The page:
CINCINNATI – They call John Harrell the "Chicken Man" for good reason.
“This will be my 21st year selling chicken hats at Oktoberfest Zinzinnati,” said Harrell. “I can’t believe it’s going to be that long.”
Since 1996, Harrell has shouted bad poultry puns while selling his chicken-shaped hats, which he makes out of felt and adorns with googly eyes and feathers.
“The price of the hats has never went up,” Harrell said. “I keep the price at $10. And I always say, ‘Ten bucks, that’s cheap!’ We try to have fun with the crowd.”
The New Mexico resident estimates he has sold more than 20,000 chicken hats at Oktoberfest Zinzinnati. He plans to sell 1,200 hats at this year's festival, which will run Friday through Sunday on Second and Third streets between Elm and Walnut streets.
“I have sold as high as 2,500 in the past,” Harrell said.
Though he has never changed the hat’s design, Harrell did start making them in multiple colors after selling only white hats for the first seven years. The most popular chicken hat Harrell ever sold at Oktoberfest Zinzinnati was a Bengals-striped black-and-orange felt pattern about a decade ago.
“Unfortunately, I can no longer find that felt pattern anywhere anymore,” Harrell said. “If I can ever get my hands on the Bengal-type material again, I would probably come back with 2,500 each year. Now people wear [hats] around the festival that they bought from me 10 years ago.”
Selling chicken hats is not a full-time career for the Chicken Man. This year he will sell his hats at only four Oktoberfests: one in Addison, Texas; another in Colorado; Oktoberfest Zinzinnati; and the Minster Oktoberfest in Minster, Ohio.
“It’s not like it’s a business that makes me much money, if at all,” said Harrell, who is a full-time investor and stock adviser.
Harrell described going to Oktoberfests and selling his hats as a fun hobby that continues in the spirit of the early 1990s Addison Oktoberfest trip he took with friends. That experience sparked the hat idea.
“All 25 of us got on stage, and we learned how to do the Chicken Dance together,” Harrell said. “After that, I went home and made my own version of what I thought a chicken hat would be. I started wearing it around just for the fun of it, and people loved it. I was amazed by the response and thought, ‘You know what? I can sell these things.””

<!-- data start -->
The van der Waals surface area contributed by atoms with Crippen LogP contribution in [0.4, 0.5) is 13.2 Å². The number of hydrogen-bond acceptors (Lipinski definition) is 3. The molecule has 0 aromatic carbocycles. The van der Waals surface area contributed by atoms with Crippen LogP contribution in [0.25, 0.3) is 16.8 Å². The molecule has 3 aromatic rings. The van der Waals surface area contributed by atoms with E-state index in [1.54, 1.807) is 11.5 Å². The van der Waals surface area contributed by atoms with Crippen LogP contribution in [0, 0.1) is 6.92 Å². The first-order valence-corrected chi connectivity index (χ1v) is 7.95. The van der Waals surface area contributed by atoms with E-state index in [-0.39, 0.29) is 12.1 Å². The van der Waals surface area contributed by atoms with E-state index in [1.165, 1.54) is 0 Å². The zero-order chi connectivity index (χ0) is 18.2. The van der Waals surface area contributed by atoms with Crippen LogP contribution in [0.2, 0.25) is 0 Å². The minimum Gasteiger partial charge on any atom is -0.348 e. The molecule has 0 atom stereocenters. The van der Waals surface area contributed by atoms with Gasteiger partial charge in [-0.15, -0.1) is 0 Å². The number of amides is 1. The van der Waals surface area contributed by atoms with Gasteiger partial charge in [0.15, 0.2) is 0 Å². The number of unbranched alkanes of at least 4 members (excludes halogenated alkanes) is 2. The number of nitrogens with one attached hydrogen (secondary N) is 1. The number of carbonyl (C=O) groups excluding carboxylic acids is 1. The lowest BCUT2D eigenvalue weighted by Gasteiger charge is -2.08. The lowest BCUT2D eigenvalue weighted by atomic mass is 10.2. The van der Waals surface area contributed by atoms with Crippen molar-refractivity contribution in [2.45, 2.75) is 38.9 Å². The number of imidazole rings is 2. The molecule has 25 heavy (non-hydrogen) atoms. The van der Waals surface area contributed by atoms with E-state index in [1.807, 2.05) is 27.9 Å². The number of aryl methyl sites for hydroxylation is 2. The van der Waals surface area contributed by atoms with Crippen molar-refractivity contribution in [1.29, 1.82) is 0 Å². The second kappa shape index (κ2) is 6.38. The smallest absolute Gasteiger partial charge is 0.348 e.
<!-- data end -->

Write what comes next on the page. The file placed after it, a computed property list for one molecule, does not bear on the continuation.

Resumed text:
The Cincinnati chicken hat tradition almost never happened, though, he said: He initially could not persuade Oktoberfest Zinzinnati's organizer, the Cincinnati USA Regional Chamber, to let him sell his hats on Fifth Street, where the festival was previously located.
“I called ahead, and they said no,” Harrell said. “They didn't understand what a chicken hat would have to do with Oktoberfest.”
Undeterred, Harrell said he instead got a city of Cincinnati street vendor permit and sold his hats on Race Street. He even remembered a nearby Walgreens store letting him borrow a folding table, on which he placed his chicken hats.
“Before you know it, people were coming out of Oktoberfest to buy my hats,” Harrell said. “Then, late in the day, here comes a group of people. I thought, ‘Ah oh, this looks like a committee of sorts.’”
The "committee" was members of Cincinnati USA. Harrell said they told him, “‘OK, Chicken Man, we know that we told you no, but people are coming out of Oktoberfest to buy your hats. You can fold up the table and sell the hats on Fifth Street.”
Cynthia Oxley, director of sponsorship at the Cincinnati USA Regional Chamber, said she started working at the chamber three years after Harrell started selling his hats but is well aware of their popularity.
“It’s just bizarre to me that people have so much fun with the hats,” Oxley said. “People have collections. I think it’s become one of those things that if we didn't have him there, people would be up in arms.”
Oxley said Harrell takes his job as Chicken Man -- and the related puns -- seriously.
"He ends each of his emails to the chamber with 'Have a PECKtacular day,'" she said.